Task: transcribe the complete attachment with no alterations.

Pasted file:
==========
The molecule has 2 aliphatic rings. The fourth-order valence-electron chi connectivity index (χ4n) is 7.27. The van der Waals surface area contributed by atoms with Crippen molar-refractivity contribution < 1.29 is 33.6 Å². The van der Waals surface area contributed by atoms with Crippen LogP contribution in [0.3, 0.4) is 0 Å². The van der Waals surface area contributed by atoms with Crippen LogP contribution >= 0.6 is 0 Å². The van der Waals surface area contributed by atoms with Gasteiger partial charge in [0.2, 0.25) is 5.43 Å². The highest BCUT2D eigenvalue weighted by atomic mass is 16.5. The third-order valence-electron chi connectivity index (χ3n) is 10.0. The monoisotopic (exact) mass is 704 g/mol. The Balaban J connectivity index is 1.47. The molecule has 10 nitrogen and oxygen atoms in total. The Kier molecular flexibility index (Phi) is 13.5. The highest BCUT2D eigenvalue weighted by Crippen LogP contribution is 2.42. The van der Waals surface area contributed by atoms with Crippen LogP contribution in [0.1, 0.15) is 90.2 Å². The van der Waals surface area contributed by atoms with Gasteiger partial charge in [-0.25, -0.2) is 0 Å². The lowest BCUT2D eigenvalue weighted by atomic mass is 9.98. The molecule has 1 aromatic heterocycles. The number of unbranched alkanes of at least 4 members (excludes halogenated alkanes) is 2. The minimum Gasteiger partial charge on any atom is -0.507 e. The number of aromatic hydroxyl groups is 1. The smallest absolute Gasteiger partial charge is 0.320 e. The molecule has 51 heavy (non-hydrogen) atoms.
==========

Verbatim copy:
The molecule has 2 aliphatic rings. The fourth-order valence-electron chi connectivity index (χ4n) is 7.27. The van der Waals surface area contributed by atoms with Crippen molar-refractivity contribution < 1.29 is 33.6 Å². The van der Waals surface area contributed by atoms with Crippen LogP contribution in [0.3, 0.4) is 0 Å². The van der Waals surface area contributed by atoms with Crippen LogP contribution >= 0.6 is 0 Å². The van der Waals surface area contributed by atoms with Gasteiger partial charge in [0.2, 0.25) is 5.43 Å². The highest BCUT2D eigenvalue weighted by atomic mass is 16.5. The third-order valence-electron chi connectivity index (χ3n) is 10.0. The monoisotopic (exact) mass is 704 g/mol. The Balaban J connectivity index is 1.47. The molecule has 10 nitrogen and oxygen atoms in total. The Kier molecular flexibility index (Phi) is 13.5. The highest BCUT2D eigenvalue weighted by Crippen LogP contribution is 2.42. The van der Waals surface area contributed by atoms with Crippen LogP contribution in [0.1, 0.15) is 90.2 Å². The van der Waals surface area contributed by atoms with Gasteiger partial charge in [-0.25, -0.2) is 0 Å². The lowest BCUT2D eigenvalue weighted by atomic mass is 9.98. The molecule has 1 aromatic heterocycles. The number of unbranched alkanes of at least 4 members (excludes halogenated alkanes) is 2. The minimum Gasteiger partial charge on any atom is -0.507 e. The number of aromatic hydroxyl groups is 1. The smallest absolute Gasteiger partial charge is 0.320 e. The molecule has 51 heavy (non-hydrogen) atoms.